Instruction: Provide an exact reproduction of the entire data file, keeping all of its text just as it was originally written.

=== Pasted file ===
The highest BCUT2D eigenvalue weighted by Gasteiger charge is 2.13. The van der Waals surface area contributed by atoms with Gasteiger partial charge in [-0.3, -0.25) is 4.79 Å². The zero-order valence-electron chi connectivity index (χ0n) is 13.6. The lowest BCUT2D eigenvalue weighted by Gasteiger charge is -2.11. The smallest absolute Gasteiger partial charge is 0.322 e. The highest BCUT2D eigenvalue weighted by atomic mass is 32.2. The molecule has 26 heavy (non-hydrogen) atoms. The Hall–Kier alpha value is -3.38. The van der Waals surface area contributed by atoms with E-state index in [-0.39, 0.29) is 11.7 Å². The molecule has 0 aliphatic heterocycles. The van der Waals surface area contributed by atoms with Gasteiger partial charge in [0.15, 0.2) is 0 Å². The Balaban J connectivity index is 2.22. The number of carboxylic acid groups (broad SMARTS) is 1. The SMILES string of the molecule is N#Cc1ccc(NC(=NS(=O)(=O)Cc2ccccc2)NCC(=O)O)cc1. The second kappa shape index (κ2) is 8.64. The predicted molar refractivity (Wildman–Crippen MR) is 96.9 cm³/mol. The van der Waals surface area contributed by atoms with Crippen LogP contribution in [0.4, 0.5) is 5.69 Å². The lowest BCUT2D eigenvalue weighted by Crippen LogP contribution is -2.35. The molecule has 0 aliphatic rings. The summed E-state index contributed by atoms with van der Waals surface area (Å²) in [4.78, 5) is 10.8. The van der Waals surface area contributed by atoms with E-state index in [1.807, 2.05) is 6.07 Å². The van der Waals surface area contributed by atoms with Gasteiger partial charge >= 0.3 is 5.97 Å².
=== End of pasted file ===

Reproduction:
The highest BCUT2D eigenvalue weighted by Gasteiger charge is 2.13. The van der Waals surface area contributed by atoms with Gasteiger partial charge in [-0.3, -0.25) is 4.79 Å². The zero-order valence-electron chi connectivity index (χ0n) is 13.6. The lowest BCUT2D eigenvalue weighted by Gasteiger charge is -2.11. The smallest absolute Gasteiger partial charge is 0.322 e. The highest BCUT2D eigenvalue weighted by atomic mass is 32.2. The molecule has 26 heavy (non-hydrogen) atoms. The Hall–Kier alpha value is -3.38. The van der Waals surface area contributed by atoms with E-state index in [-0.39, 0.29) is 11.7 Å². The molecule has 0 aliphatic heterocycles. The van der Waals surface area contributed by atoms with Gasteiger partial charge in [0.15, 0.2) is 0 Å². The Balaban J connectivity index is 2.22. The number of carboxylic acid groups (broad SMARTS) is 1. The SMILES string of the molecule is N#Cc1ccc(NC(=NS(=O)(=O)Cc2ccccc2)NCC(=O)O)cc1. The second kappa shape index (κ2) is 8.64. The predicted molar refractivity (Wildman–Crippen MR) is 96.9 cm³/mol. The van der Waals surface area contributed by atoms with Crippen LogP contribution in [0.4, 0.5) is 5.69 Å². The lowest BCUT2D eigenvalue weighted by Crippen LogP contribution is -2.35. The molecule has 0 aliphatic rings. The summed E-state index contributed by atoms with van der Waals surface area (Å²) in [4.78, 5) is 10.8. The van der Waals surface area contributed by atoms with E-state index in [1.807, 2.05) is 6.07 Å². The van der Waals surface area contributed by atoms with Gasteiger partial charge >= 0.3 is 5.97 Å².